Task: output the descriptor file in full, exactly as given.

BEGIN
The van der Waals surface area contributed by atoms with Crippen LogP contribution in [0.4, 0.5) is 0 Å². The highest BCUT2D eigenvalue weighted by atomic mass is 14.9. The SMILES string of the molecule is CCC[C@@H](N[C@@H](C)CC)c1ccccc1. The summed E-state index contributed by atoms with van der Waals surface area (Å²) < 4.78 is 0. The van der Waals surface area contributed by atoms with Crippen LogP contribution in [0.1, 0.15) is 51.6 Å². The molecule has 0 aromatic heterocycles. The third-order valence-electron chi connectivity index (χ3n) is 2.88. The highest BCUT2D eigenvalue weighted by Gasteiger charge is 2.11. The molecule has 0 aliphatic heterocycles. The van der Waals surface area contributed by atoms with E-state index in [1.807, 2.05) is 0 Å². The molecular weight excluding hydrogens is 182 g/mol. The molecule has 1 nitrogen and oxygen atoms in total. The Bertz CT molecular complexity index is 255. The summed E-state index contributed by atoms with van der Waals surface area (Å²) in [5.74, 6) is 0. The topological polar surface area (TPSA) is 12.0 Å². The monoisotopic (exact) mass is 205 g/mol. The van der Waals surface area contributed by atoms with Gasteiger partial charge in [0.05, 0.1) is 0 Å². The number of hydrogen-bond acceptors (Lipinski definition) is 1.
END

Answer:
The van der Waals surface area contributed by atoms with Crippen LogP contribution in [0.4, 0.5) is 0 Å². The highest BCUT2D eigenvalue weighted by atomic mass is 14.9. The SMILES string of the molecule is CCC[C@@H](N[C@@H](C)CC)c1ccccc1. The summed E-state index contributed by atoms with van der Waals surface area (Å²) < 4.78 is 0. The van der Waals surface area contributed by atoms with Crippen LogP contribution in [0.1, 0.15) is 51.6 Å². The molecule has 0 aromatic heterocycles. The third-order valence-electron chi connectivity index (χ3n) is 2.88. The highest BCUT2D eigenvalue weighted by Gasteiger charge is 2.11. The molecule has 0 aliphatic heterocycles. The van der Waals surface area contributed by atoms with E-state index in [1.807, 2.05) is 0 Å². The molecular weight excluding hydrogens is 182 g/mol. The molecule has 1 nitrogen and oxygen atoms in total. The Bertz CT molecular complexity index is 255. The summed E-state index contributed by atoms with van der Waals surface area (Å²) in [5.74, 6) is 0. The topological polar surface area (TPSA) is 12.0 Å². The monoisotopic (exact) mass is 205 g/mol. The van der Waals surface area contributed by atoms with Gasteiger partial charge in [0.05, 0.1) is 0 Å². The number of hydrogen-bond acceptors (Lipinski definition) is 1.